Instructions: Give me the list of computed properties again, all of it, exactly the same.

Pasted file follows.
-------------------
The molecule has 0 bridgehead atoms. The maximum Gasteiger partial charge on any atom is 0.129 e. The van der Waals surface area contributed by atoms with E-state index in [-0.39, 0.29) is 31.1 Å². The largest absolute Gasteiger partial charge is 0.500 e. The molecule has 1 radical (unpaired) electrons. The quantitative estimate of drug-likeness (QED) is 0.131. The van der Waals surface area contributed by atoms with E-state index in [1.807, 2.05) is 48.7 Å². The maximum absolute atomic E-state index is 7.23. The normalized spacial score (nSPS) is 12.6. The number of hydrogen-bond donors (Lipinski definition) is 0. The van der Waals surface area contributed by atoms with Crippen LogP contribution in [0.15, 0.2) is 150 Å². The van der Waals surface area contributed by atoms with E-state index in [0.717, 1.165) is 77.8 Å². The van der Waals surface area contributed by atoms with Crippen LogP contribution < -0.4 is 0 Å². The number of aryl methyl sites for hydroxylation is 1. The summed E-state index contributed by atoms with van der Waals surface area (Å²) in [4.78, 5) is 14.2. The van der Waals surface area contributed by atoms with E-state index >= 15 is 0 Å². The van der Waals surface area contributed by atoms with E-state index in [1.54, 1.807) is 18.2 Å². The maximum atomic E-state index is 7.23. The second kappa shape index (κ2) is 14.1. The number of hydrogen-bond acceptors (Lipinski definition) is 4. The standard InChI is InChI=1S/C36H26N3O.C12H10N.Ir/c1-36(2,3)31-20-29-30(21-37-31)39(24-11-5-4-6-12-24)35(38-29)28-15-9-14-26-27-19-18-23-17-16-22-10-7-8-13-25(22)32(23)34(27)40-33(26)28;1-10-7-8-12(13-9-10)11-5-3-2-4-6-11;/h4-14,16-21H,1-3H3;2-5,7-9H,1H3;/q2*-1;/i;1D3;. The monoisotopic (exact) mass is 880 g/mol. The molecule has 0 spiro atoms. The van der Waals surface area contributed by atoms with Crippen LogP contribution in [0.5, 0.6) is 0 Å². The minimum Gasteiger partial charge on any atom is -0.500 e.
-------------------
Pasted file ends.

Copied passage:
The molecule has 0 bridgehead atoms. The maximum Gasteiger partial charge on any atom is 0.129 e. The van der Waals surface area contributed by atoms with E-state index in [-0.39, 0.29) is 31.1 Å². The largest absolute Gasteiger partial charge is 0.500 e. The molecule has 1 radical (unpaired) electrons. The quantitative estimate of drug-likeness (QED) is 0.131. The van der Waals surface area contributed by atoms with E-state index in [1.807, 2.05) is 48.7 Å². The maximum absolute atomic E-state index is 7.23. The normalized spacial score (nSPS) is 12.6. The number of hydrogen-bond donors (Lipinski definition) is 0. The van der Waals surface area contributed by atoms with Crippen LogP contribution in [0.15, 0.2) is 150 Å². The van der Waals surface area contributed by atoms with E-state index in [0.717, 1.165) is 77.8 Å². The van der Waals surface area contributed by atoms with Crippen LogP contribution < -0.4 is 0 Å². The number of aryl methyl sites for hydroxylation is 1. The summed E-state index contributed by atoms with van der Waals surface area (Å²) in [4.78, 5) is 14.2. The van der Waals surface area contributed by atoms with E-state index >= 15 is 0 Å². The van der Waals surface area contributed by atoms with E-state index in [1.54, 1.807) is 18.2 Å². The maximum atomic E-state index is 7.23. The second kappa shape index (κ2) is 14.1. The number of hydrogen-bond acceptors (Lipinski definition) is 4. The standard InChI is InChI=1S/C36H26N3O.C12H10N.Ir/c1-36(2,3)31-20-29-30(21-37-31)39(24-11-5-4-6-12-24)35(38-29)28-15-9-14-26-27-19-18-23-17-16-22-10-7-8-13-25(22)32(23)34(27)40-33(26)28;1-10-7-8-12(13-9-10)11-5-3-2-4-6-11;/h4-14,16-21H,1-3H3;2-5,7-9H,1H3;/q2*-1;/i;1D3;. The monoisotopic (exact) mass is 880 g/mol. The molecule has 0 spiro atoms. The van der Waals surface area contributed by atoms with Crippen LogP contribution in [0.5, 0.6) is 0 Å². The minimum Gasteiger partial charge on any atom is -0.500 e.